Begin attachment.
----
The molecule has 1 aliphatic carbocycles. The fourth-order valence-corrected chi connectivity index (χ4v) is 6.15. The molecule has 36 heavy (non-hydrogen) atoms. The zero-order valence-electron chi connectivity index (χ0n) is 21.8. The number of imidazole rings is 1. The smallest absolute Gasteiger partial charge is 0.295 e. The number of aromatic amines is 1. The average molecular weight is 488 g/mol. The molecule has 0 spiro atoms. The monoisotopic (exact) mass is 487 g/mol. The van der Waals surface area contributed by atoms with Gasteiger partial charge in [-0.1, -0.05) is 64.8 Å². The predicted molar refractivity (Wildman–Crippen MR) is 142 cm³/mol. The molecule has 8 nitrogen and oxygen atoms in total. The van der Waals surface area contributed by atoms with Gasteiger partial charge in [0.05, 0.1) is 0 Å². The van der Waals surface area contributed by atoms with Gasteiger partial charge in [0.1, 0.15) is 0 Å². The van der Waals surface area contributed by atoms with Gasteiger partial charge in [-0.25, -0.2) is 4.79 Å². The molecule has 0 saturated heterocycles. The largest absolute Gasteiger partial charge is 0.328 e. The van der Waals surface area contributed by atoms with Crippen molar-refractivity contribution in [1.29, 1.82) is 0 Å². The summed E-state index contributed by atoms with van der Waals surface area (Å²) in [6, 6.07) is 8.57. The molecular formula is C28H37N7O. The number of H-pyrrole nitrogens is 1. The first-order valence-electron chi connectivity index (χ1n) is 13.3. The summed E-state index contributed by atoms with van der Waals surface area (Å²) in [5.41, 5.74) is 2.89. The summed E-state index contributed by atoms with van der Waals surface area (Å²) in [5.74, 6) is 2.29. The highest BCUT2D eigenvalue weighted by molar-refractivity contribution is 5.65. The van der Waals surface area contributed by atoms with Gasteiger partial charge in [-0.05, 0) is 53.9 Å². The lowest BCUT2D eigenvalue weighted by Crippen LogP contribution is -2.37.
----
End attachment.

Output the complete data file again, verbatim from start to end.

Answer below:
The molecule has 1 aliphatic carbocycles. The fourth-order valence-corrected chi connectivity index (χ4v) is 6.15. The molecule has 36 heavy (non-hydrogen) atoms. The zero-order valence-electron chi connectivity index (χ0n) is 21.8. The number of imidazole rings is 1. The smallest absolute Gasteiger partial charge is 0.295 e. The number of aromatic amines is 1. The average molecular weight is 488 g/mol. The molecule has 0 spiro atoms. The monoisotopic (exact) mass is 487 g/mol. The van der Waals surface area contributed by atoms with Gasteiger partial charge in [-0.1, -0.05) is 64.8 Å². The predicted molar refractivity (Wildman–Crippen MR) is 142 cm³/mol. The molecule has 8 nitrogen and oxygen atoms in total. The van der Waals surface area contributed by atoms with Gasteiger partial charge in [0.05, 0.1) is 0 Å². The van der Waals surface area contributed by atoms with Gasteiger partial charge in [0.1, 0.15) is 0 Å². The van der Waals surface area contributed by atoms with Gasteiger partial charge in [-0.25, -0.2) is 4.79 Å². The molecule has 0 saturated heterocycles. The largest absolute Gasteiger partial charge is 0.328 e. The van der Waals surface area contributed by atoms with Crippen molar-refractivity contribution in [1.29, 1.82) is 0 Å². The summed E-state index contributed by atoms with van der Waals surface area (Å²) in [6, 6.07) is 8.57. The molecular formula is C28H37N7O. The number of H-pyrrole nitrogens is 1. The first-order valence-electron chi connectivity index (χ1n) is 13.3. The summed E-state index contributed by atoms with van der Waals surface area (Å²) in [5.41, 5.74) is 2.89. The summed E-state index contributed by atoms with van der Waals surface area (Å²) in [5.74, 6) is 2.29. The highest BCUT2D eigenvalue weighted by molar-refractivity contribution is 5.65. The van der Waals surface area contributed by atoms with Gasteiger partial charge in [-0.05, 0) is 53.9 Å². The lowest BCUT2D eigenvalue weighted by Crippen LogP contribution is -2.37.